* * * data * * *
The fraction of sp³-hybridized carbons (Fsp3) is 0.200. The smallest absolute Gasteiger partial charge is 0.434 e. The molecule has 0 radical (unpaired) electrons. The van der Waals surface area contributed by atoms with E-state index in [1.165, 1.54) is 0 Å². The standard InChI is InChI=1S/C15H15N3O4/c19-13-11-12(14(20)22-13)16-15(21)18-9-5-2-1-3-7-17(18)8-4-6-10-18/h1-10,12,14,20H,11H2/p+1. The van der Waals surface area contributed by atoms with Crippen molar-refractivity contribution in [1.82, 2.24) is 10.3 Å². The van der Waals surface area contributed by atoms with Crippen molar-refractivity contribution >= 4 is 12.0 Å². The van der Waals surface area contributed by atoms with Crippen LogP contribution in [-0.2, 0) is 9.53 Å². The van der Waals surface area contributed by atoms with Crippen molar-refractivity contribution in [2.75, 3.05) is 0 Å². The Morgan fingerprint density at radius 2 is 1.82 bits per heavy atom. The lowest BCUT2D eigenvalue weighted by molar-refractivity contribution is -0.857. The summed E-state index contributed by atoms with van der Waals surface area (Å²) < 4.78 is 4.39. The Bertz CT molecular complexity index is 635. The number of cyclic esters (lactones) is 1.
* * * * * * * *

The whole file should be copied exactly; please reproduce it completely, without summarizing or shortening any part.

The fraction of sp³-hybridized carbons (Fsp3) is 0.200. The smallest absolute Gasteiger partial charge is 0.434 e. The molecule has 0 radical (unpaired) electrons. The van der Waals surface area contributed by atoms with E-state index in [1.165, 1.54) is 0 Å². The standard InChI is InChI=1S/C15H15N3O4/c19-13-11-12(14(20)22-13)16-15(21)18-9-5-2-1-3-7-17(18)8-4-6-10-18/h1-10,12,14,20H,11H2/p+1. The van der Waals surface area contributed by atoms with Crippen molar-refractivity contribution in [1.82, 2.24) is 10.3 Å². The van der Waals surface area contributed by atoms with Crippen molar-refractivity contribution >= 4 is 12.0 Å². The van der Waals surface area contributed by atoms with Crippen LogP contribution in [-0.2, 0) is 9.53 Å². The van der Waals surface area contributed by atoms with Crippen molar-refractivity contribution in [2.75, 3.05) is 0 Å². The Morgan fingerprint density at radius 2 is 1.82 bits per heavy atom. The lowest BCUT2D eigenvalue weighted by molar-refractivity contribution is -0.857. The summed E-state index contributed by atoms with van der Waals surface area (Å²) < 4.78 is 4.39. The Bertz CT molecular complexity index is 635. The number of cyclic esters (lactones) is 1.